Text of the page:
Zibby: What advice would you give to aspiring authors?

Tana: Read a lot, is kind of the clichéd one. The more you read, the more you find things that give you a sense of rhythms of language, rhythms of structure, and that give you a deep sense of character. Also, my big one is -- I'm not sure this is for everybody. Be true to your characters. If your characters wouldn't do X thing, then even if you need X thing to happen for the plot, don't force it that way. You're going to have to find another way around it. The other one is, cut the dream sequence. My husband has a thing about the dream sequence. He's my first reader. He's really good structurally because of being a film guy. He directs films. He's a film guy. He has a demon eye for structure. One of the things he is just obsessive about is, kill the dream sequence. He says it is always either a repeat of something that you already did in the main action or else it's a lazy way of doing something that you should do in the main [indiscernible/crosstalk]. In my books, he has let me get away with one dream sequence. Even that was barely even a couple of paragraphs. Cut the dream sequence. You can find a better way to do that. A small one on a stylistic level, don't be scared of saying "said." You get writers who are scared to say "she said, he said," in case it sounds boring, but it genuinely doesn't because as a reader, my brain just cancels that out. It's a default. If people start throwing in more and more convoluted verbs, I can notice. I remember reading one book where the author was so terrified of using "said" that characters, they were braying. They were hooting. They were bleating. It was like Old MacDonald's farm in there. [laughter] "Said" is fine. You're cool with "said."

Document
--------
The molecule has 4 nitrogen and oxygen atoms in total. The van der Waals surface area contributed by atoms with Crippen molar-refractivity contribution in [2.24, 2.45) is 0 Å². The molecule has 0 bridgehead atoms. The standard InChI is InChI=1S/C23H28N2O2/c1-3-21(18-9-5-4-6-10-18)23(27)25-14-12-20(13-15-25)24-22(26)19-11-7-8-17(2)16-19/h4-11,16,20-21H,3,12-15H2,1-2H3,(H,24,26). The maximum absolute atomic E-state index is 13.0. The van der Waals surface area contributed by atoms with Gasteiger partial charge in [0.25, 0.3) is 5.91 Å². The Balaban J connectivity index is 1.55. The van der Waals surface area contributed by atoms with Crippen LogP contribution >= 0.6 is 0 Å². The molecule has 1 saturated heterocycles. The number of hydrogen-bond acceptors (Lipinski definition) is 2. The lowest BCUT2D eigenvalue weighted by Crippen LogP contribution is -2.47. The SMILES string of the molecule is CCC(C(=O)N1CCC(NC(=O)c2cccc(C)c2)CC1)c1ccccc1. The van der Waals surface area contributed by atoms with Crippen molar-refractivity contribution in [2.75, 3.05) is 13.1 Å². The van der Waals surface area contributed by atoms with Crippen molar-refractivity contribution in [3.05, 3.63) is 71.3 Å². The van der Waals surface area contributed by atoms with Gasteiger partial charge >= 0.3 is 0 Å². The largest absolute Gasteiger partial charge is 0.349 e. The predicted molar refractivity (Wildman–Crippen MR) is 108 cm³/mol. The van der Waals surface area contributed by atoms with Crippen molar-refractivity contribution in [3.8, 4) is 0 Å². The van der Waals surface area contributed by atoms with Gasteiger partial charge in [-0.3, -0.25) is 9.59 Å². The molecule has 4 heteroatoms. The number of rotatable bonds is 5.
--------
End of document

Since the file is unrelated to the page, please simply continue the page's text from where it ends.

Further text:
Zibby: Somebody once told me about dialogue, give your readers a little more credit. You don't even always have to spell it out. They follow along. You'll alternate. You don't have to always even say it.

Tana: I end up having to catch myself and cut adverbs from the dialogue thing. If you're writing a line of dialogue clearly enough, it's going to be clear that he said it happily or angrily or whatever it is. You don't have to tell the reader. The reader is smart enough to gather that part.

Zibby: Right, or they should figure it out.

Tana: Or I should write the dialogue better so that [indiscernible/crosstalk].

Zibby: Or you should write the dialogue -- [laughs]. That's so funny. If you had one chance, if there was one part in one play that someone came to you today and said, I'm offering you this, what part would you just never turn down?

Tana: One? One? 

Zibby: One. Just one.

Tana: Can I cheat and go with one that I really wish I'd done when I was younger? Now I've aged.

Zibby: Yes.

Tana: I love Viola from Twelfth Night. I absolutely love her. Here she is, she has to pretend to be someone she's not. She's surrounded by all these people who are wildly deceiving themselves in every way, but she somehow manages to hang onto the truths. Even when she has to deceive, her lines are so carefully structured so that she never outright lies. She's grieving her brother. She's in love with a guy who's not in love with her. Yet she somehow keeps her sense of humor through it all. I really like that combination of integrity and resourcefulness and humor under fire. I would love to give Viola a go. I've been in Twelfth Night, but I was Feste, the clown. I was never Viola. Now I'm kind of thinking I might have aged out.

Zibby: I see a family production in your future. Maybe around the house.

Tana: Grab the kids. Tell them, you're doing this whether you like it or not.

Zibby: Your husband can direct the whole thing. There you go. Tana, thank you so much. Congratulations on The Hunter. I wish you all the best. Very exciting.

Tana: Thank you. Thank you so much for having me on.

Zibby: My pleasure. Take care. Buh-bye.

Tana: Bye. Take care. Have a good one.

Zibby: You too.

Tana French - THE HUNTER

Purchase your copy on Bookshop!

Share, rate, & review the podcast, and follow Zibby on Instagram @zibbyowens